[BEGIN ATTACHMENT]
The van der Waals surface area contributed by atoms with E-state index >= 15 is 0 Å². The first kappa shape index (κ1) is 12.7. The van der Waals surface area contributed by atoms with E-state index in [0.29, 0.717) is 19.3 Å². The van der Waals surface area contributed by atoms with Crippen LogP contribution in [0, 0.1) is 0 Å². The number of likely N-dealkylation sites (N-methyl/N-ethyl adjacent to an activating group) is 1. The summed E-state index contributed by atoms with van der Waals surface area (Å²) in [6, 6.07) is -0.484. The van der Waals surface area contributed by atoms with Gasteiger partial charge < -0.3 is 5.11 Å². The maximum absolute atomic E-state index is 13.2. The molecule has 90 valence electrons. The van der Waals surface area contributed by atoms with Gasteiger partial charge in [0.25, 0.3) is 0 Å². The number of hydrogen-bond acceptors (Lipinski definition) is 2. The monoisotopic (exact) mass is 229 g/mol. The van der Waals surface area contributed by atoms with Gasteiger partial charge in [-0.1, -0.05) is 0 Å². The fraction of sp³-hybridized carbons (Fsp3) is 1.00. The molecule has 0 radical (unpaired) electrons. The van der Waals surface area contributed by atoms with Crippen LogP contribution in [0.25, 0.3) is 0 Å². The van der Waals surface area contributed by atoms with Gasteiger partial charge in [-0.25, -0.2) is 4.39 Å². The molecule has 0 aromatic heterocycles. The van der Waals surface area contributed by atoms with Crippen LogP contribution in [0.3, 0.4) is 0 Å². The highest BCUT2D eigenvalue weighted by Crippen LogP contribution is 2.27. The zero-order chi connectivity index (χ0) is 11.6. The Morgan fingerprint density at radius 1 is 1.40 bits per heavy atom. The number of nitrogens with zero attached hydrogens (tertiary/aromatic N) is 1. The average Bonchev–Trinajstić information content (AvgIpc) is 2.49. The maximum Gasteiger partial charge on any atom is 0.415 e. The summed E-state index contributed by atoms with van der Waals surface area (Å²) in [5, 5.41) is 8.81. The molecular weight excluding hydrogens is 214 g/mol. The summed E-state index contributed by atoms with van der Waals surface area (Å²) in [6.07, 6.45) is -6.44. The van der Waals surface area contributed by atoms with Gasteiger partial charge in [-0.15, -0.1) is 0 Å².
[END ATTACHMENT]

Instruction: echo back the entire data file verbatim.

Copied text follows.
The van der Waals surface area contributed by atoms with E-state index >= 15 is 0 Å². The first kappa shape index (κ1) is 12.7. The van der Waals surface area contributed by atoms with E-state index in [0.29, 0.717) is 19.3 Å². The van der Waals surface area contributed by atoms with Crippen LogP contribution in [0, 0.1) is 0 Å². The number of likely N-dealkylation sites (N-methyl/N-ethyl adjacent to an activating group) is 1. The summed E-state index contributed by atoms with van der Waals surface area (Å²) in [6, 6.07) is -0.484. The van der Waals surface area contributed by atoms with Gasteiger partial charge < -0.3 is 5.11 Å². The maximum absolute atomic E-state index is 13.2. The molecule has 90 valence electrons. The van der Waals surface area contributed by atoms with Gasteiger partial charge in [0.25, 0.3) is 0 Å². The number of hydrogen-bond acceptors (Lipinski definition) is 2. The monoisotopic (exact) mass is 229 g/mol. The van der Waals surface area contributed by atoms with Gasteiger partial charge in [-0.1, -0.05) is 0 Å². The fraction of sp³-hybridized carbons (Fsp3) is 1.00. The molecule has 0 radical (unpaired) electrons. The van der Waals surface area contributed by atoms with Crippen LogP contribution in [0.25, 0.3) is 0 Å². The van der Waals surface area contributed by atoms with Gasteiger partial charge in [-0.25, -0.2) is 4.39 Å². The molecule has 0 aromatic heterocycles. The van der Waals surface area contributed by atoms with Crippen LogP contribution in [0.3, 0.4) is 0 Å². The highest BCUT2D eigenvalue weighted by Crippen LogP contribution is 2.27. The zero-order chi connectivity index (χ0) is 11.6. The Morgan fingerprint density at radius 1 is 1.40 bits per heavy atom. The number of nitrogens with zero attached hydrogens (tertiary/aromatic N) is 1. The average Bonchev–Trinajstić information content (AvgIpc) is 2.49. The maximum Gasteiger partial charge on any atom is 0.415 e. The summed E-state index contributed by atoms with van der Waals surface area (Å²) in [5, 5.41) is 8.81. The molecular weight excluding hydrogens is 214 g/mol. The summed E-state index contributed by atoms with van der Waals surface area (Å²) in [6.07, 6.45) is -6.44. The van der Waals surface area contributed by atoms with Gasteiger partial charge in [-0.15, -0.1) is 0 Å².